'4'
'[1,2]'
'{"value": 7}'

whereas a random string is not.
When I suggested using typeof I meant that you could identify string or buffer, but if buffers are not expected then you could set it to string and check the contents for valid data before feeding to a JSON node.
However I still think the best solution is that for any particular topic you make sure the contents is always json.
Alternatively catch the error as suggested earlier, either from the mqtt node, a json node following the mqtt node or in a function node where you call JSON.parse() to convert it and could catch the error inline.
The other thing I don't understand is, if the value may be an object or a string then what are you then doing with it that does not itself generate an error of some sort if it is expecting one but gets the other?

@Colin,
Your saying i should expect to be able to inject a "timestamp" datatype or type "number" data and have it return from the MQTT broker when selected "Parsed JSON object" as number datatype?

That's exactly what the MQTT-in node does.

That is not the same as string containing a number. I'm going to test that too... If it is supposed to work this way, I'm way OK with it. thats just one way for me to pass numbers and not have to put them into JSON objects.

If by timestamp you mean a milliseconds number then yes, not a Date object though.

I think it is the same actually. I think MQTT only handles strings and buffers. The rest is built on top. So if you feed number 1 or string "1" into MQTT they are both sent as strings.
I still don't understand though why one mqtt input node needs to handle both objects and numbers. If it is because you are picking up wildcard topics and they are of different types then use mulitple MQTT In nodes and configure them for the expected type.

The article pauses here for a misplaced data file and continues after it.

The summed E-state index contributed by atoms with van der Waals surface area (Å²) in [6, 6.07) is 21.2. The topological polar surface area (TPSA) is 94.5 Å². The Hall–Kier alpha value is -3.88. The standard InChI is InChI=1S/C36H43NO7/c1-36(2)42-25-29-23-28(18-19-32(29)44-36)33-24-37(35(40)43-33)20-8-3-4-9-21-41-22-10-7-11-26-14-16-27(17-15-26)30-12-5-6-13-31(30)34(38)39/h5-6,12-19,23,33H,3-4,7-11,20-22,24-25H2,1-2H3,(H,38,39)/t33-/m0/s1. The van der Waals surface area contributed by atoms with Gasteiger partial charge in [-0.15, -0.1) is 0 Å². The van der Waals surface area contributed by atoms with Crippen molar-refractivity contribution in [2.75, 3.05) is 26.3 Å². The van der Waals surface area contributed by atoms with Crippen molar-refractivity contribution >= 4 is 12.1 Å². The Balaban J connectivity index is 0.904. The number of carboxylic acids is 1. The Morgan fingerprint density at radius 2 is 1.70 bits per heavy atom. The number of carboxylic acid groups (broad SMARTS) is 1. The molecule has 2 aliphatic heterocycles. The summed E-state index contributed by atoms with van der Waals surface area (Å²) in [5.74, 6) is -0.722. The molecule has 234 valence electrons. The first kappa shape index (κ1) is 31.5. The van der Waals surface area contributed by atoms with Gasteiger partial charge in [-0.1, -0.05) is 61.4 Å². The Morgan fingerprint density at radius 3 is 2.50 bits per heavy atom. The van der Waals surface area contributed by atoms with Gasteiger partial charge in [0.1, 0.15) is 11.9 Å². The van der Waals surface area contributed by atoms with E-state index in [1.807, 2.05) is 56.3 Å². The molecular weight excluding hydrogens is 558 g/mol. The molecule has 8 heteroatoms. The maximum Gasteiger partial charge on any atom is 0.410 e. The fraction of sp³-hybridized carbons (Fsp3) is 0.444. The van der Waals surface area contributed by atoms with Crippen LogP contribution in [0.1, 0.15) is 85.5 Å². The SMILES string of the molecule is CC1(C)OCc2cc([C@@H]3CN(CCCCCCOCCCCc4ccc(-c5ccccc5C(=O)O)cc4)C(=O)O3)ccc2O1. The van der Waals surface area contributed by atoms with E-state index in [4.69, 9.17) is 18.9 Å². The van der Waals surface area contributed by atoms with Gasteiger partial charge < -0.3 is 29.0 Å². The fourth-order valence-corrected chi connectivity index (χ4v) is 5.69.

@Colin,
I was testing the Nodes to see how it behaves and if I can send complex data or just simple data. I was checking to know how to use it and what I needed to do in order to send via one node with one configuration and changing the MQTT Topic, The topic would also be a factor in determining the data and the datatype. to send it to where ever necessary in the system. So far this is best done by encoding everything in an object to send 'addressing' with the data for switching destination based on the address in the object.

Or different MQTT nodes depending on the what. You have the topics to separate the messages and route them. I'm just seeing how this behaves in order to know best how to use it when sending data to/from 2 or 3 Node-RED instances for one system. These are separated by Security Levels, not necessarily by functions so sharing data is high between these instances of Node-RED. And what to do with unstructured data?

OK, understood.
I am not sure if this is relevant, but generally I would only use wildcards where the result can go through the same flow. If I find myself routing on topic then I would use multiple MQTT in nodes for the different topics rather than routing after picking it up.

@Colin ,
And thus, the answer to this seemingly strange behavior noted with the MQTT-in Node. Thanks for the explanation and bearing with me through this.

Kind Regards,
@hp_apcc

@hotNipi ,
Thanks for the JSON. syntax. This is what I needed to use to compare and manage unexpected information in non-JSON strings. I'll look a bit more into the JSON object for programming.

Thanks,
@hp_apcc

The JSON object is both highly useful and a pain in the neck. Given that most JSON processing doesn't support comments and is very picky about structure (no trailing comma's for example), you do have to be careful when processing it.

When using JSON.parse or JSON.stringify for example, always wrap the statement in a try {} catch (e) {} to prevent it from crashing your process.

Yeeeah!, I was going over the JSON.parse() and there is this "reviver" parameter... reading it put me to sleep.

Not that hard really, it performs a transform and/or filter on each key/value pair that has been parsed out of the string and before it is added to the output object.

For example, you could enforce a maximum value or filter out keys whose value was a specific word or phrase.